How To Earn Passive Income From Crypto Staking (3 Methods)
Einstein said that compound interest is the 8th wonder of the world. If he were still around today, he’d probably call staking the 9th. But what is crypto staking exactly, and how can it transform your digital investments into a source of passive income? In this guide, I’ll explain what staking is and how it works. I’ll then compare the 3 ways that you can stake your own coins and tokens to make your crypto work harder for you. We’ll go from complete beginner staking options to the highly advanced.
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What is staking?
Staking is the system that makes blockchains like Ethereum and Solana run smoothly. It lets them validate and secure transactions without relying on a central “middleman” (like a bank). For example, when I send you ether (ETH) over the Ethereum blockchain, that transaction is processed by a worldwide network of computers. These computers all act independently of each other – making the blockchain decentralized.
The computers are also called validators. Validators are chosen by the network to stake their own ether by locking it up on the blockchain for a certain amount of time. This staked ether acts like a security deposit. If validators correctly process blockchain transactions, they can earn interest in ether (in proportion to their stake). But if they try something dodgy, they could lose some of their stake. This system secures the blockchain by incentivizing validators to do what’s best for its users.
The below infographic explains how staking works in more detail.
Side note: The mechanics behind staking vary slightly depending on the type of blockchain. So the above explanation is just a general idea of what staking is.
Another side note: Bitcoin doesn’t have staking – it has mining instead. That’s where computers compete to solve complex cryptographic puzzles to earn bitcoin.
Now that you know what staking is, let’s get to the good stuff: how you can stake crypto yourself to earn passive income.
Crypto staking method 1: Centralized exchanges (beginner level)
The simplest way to start staking your coins and tokens is through a crypto exchange like Coinbase, Binance, or Kraken. Here’s a breakdown of its pros and cons:
It’s easy to stake on an exchange: Just like depositing cash into a bank savings account, staking through an exchange is simple. You just deposit your crypto, and the exchange handles the rest.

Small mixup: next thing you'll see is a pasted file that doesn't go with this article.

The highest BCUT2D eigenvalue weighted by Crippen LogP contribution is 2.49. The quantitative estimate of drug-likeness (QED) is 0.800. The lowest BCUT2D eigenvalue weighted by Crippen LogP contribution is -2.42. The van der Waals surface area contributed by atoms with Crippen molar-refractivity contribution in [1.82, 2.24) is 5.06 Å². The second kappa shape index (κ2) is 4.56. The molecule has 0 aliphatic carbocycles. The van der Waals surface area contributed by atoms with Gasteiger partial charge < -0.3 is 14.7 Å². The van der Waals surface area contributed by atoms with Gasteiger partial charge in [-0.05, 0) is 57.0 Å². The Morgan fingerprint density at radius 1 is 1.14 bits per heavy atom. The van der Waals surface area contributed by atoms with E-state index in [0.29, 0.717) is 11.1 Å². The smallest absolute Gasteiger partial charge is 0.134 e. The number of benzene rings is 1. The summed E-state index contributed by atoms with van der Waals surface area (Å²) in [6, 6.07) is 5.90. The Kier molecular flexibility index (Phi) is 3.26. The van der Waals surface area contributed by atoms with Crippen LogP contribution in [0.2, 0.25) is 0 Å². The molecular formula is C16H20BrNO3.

It’s accessible: Most major exchanges offer staking services, making it easy to find a platform you’re comfortable with.
Pooling benefits: Exchanges pool investor funds together and stake them as one big entity. This can sometimes mean more consistent staking rewards.
Middleman risks: When you stake through an exchange, you’re relying on a centralized entity. If the exchange isn’t well-regulated, or goes bust, there could be risks involved.
Lower yields: Exchanges often take a cut of the staking rewards for their services – meaning you might not earn the full potential yield on your staked crypto.
Regulatory constraints: Depending on where you live, there might be regulations that limit or prohibit staking on exchanges.
Crypto staking method 2: Decentralized staking platform (intermediate level)
Decentralized staking platforms like Lido Finance and Rocket Pool allow you to stake crypto without having to become a validator yourself. It’s a bit like centralized crypto exchange staking (where you pool funds with other investors and share the reward) except there’s no middleman. This method is for those who have a decent understanding of blockchain technology and prefer having more control over their staking activities.
Greater control and autonomy: Unlike centralized exchanges, decentralized platforms give you more control over your staking decisions. You’re not handing over your assets to a third party, so you don’t need to trust them to always act in your best interests.
Potentially higher returns: Since there’s no middleman taking a cut, the yields on decentralized platforms can be higher. This means more of the staking rewards go directly to your crypto wallet.